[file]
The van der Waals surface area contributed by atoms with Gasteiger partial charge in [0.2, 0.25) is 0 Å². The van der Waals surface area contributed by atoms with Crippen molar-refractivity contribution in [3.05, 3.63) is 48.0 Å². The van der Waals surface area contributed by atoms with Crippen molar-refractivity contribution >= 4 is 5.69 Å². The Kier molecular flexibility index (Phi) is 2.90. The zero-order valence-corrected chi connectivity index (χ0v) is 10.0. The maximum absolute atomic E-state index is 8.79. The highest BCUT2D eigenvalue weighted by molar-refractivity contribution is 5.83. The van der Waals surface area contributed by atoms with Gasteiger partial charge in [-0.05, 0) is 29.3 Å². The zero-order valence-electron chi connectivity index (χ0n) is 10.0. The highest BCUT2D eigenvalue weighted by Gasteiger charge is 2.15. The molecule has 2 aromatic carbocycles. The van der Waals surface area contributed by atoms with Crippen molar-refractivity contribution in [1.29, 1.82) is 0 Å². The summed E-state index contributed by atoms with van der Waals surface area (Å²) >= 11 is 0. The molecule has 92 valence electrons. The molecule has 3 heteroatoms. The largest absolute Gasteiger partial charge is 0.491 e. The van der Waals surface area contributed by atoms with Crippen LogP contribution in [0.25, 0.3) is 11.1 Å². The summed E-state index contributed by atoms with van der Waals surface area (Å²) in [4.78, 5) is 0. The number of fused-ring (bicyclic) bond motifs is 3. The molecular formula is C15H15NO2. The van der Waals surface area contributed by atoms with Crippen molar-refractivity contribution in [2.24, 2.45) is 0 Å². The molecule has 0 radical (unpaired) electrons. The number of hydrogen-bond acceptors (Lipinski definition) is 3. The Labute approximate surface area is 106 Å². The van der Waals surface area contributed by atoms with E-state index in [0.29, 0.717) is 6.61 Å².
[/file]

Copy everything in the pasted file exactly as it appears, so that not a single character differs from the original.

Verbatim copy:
The van der Waals surface area contributed by atoms with Gasteiger partial charge in [0.2, 0.25) is 0 Å². The van der Waals surface area contributed by atoms with Crippen molar-refractivity contribution in [3.05, 3.63) is 48.0 Å². The van der Waals surface area contributed by atoms with Crippen molar-refractivity contribution >= 4 is 5.69 Å². The Kier molecular flexibility index (Phi) is 2.90. The zero-order valence-corrected chi connectivity index (χ0v) is 10.0. The maximum absolute atomic E-state index is 8.79. The highest BCUT2D eigenvalue weighted by molar-refractivity contribution is 5.83. The van der Waals surface area contributed by atoms with Gasteiger partial charge in [-0.05, 0) is 29.3 Å². The zero-order valence-electron chi connectivity index (χ0n) is 10.0. The highest BCUT2D eigenvalue weighted by Gasteiger charge is 2.15. The molecule has 2 aromatic carbocycles. The van der Waals surface area contributed by atoms with Crippen molar-refractivity contribution in [1.29, 1.82) is 0 Å². The summed E-state index contributed by atoms with van der Waals surface area (Å²) >= 11 is 0. The molecule has 92 valence electrons. The molecule has 3 heteroatoms. The largest absolute Gasteiger partial charge is 0.491 e. The van der Waals surface area contributed by atoms with Crippen LogP contribution in [0.25, 0.3) is 11.1 Å². The summed E-state index contributed by atoms with van der Waals surface area (Å²) in [4.78, 5) is 0. The number of fused-ring (bicyclic) bond motifs is 3. The molecular formula is C15H15NO2. The van der Waals surface area contributed by atoms with Crippen molar-refractivity contribution in [2.24, 2.45) is 0 Å². The molecule has 0 radical (unpaired) electrons. The number of hydrogen-bond acceptors (Lipinski definition) is 3. The Labute approximate surface area is 106 Å². The van der Waals surface area contributed by atoms with E-state index in [0.29, 0.717) is 6.61 Å².